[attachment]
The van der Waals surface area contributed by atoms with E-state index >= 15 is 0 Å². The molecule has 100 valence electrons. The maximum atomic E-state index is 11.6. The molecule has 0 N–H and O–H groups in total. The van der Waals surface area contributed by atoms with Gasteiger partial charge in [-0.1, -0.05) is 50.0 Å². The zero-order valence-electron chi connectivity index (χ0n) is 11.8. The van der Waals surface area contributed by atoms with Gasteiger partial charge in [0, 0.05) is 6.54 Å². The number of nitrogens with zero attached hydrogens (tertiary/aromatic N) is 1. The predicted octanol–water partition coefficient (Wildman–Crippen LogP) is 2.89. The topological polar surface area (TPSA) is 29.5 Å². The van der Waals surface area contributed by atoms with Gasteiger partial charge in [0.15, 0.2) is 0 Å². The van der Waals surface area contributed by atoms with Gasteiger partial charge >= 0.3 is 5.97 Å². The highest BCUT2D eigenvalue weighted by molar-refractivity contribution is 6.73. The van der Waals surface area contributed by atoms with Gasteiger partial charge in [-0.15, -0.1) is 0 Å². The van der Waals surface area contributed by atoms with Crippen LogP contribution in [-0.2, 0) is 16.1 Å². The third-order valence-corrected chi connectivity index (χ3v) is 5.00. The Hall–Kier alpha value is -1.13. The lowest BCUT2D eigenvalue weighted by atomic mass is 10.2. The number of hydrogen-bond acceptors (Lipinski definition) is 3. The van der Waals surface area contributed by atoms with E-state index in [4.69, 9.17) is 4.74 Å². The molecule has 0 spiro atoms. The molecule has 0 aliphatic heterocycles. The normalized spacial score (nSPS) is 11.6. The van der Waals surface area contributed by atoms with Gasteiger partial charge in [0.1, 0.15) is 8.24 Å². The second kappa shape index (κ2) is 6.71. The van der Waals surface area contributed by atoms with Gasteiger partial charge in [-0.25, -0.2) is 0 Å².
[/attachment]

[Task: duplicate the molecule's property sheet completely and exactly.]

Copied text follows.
The van der Waals surface area contributed by atoms with E-state index >= 15 is 0 Å². The molecule has 100 valence electrons. The maximum atomic E-state index is 11.6. The molecule has 0 N–H and O–H groups in total. The van der Waals surface area contributed by atoms with Gasteiger partial charge in [-0.1, -0.05) is 50.0 Å². The zero-order valence-electron chi connectivity index (χ0n) is 11.8. The van der Waals surface area contributed by atoms with Gasteiger partial charge in [0, 0.05) is 6.54 Å². The number of nitrogens with zero attached hydrogens (tertiary/aromatic N) is 1. The predicted octanol–water partition coefficient (Wildman–Crippen LogP) is 2.89. The topological polar surface area (TPSA) is 29.5 Å². The van der Waals surface area contributed by atoms with Gasteiger partial charge in [0.15, 0.2) is 0 Å². The van der Waals surface area contributed by atoms with Gasteiger partial charge >= 0.3 is 5.97 Å². The highest BCUT2D eigenvalue weighted by molar-refractivity contribution is 6.73. The van der Waals surface area contributed by atoms with Gasteiger partial charge in [-0.15, -0.1) is 0 Å². The van der Waals surface area contributed by atoms with Crippen LogP contribution in [-0.2, 0) is 16.1 Å². The third-order valence-corrected chi connectivity index (χ3v) is 5.00. The Hall–Kier alpha value is -1.13. The lowest BCUT2D eigenvalue weighted by atomic mass is 10.2. The number of hydrogen-bond acceptors (Lipinski definition) is 3. The van der Waals surface area contributed by atoms with E-state index in [4.69, 9.17) is 4.74 Å². The molecule has 0 spiro atoms. The molecule has 0 aliphatic heterocycles. The normalized spacial score (nSPS) is 11.6. The van der Waals surface area contributed by atoms with Gasteiger partial charge in [0.1, 0.15) is 8.24 Å². The second kappa shape index (κ2) is 6.71. The van der Waals surface area contributed by atoms with Gasteiger partial charge in [-0.25, -0.2) is 0 Å².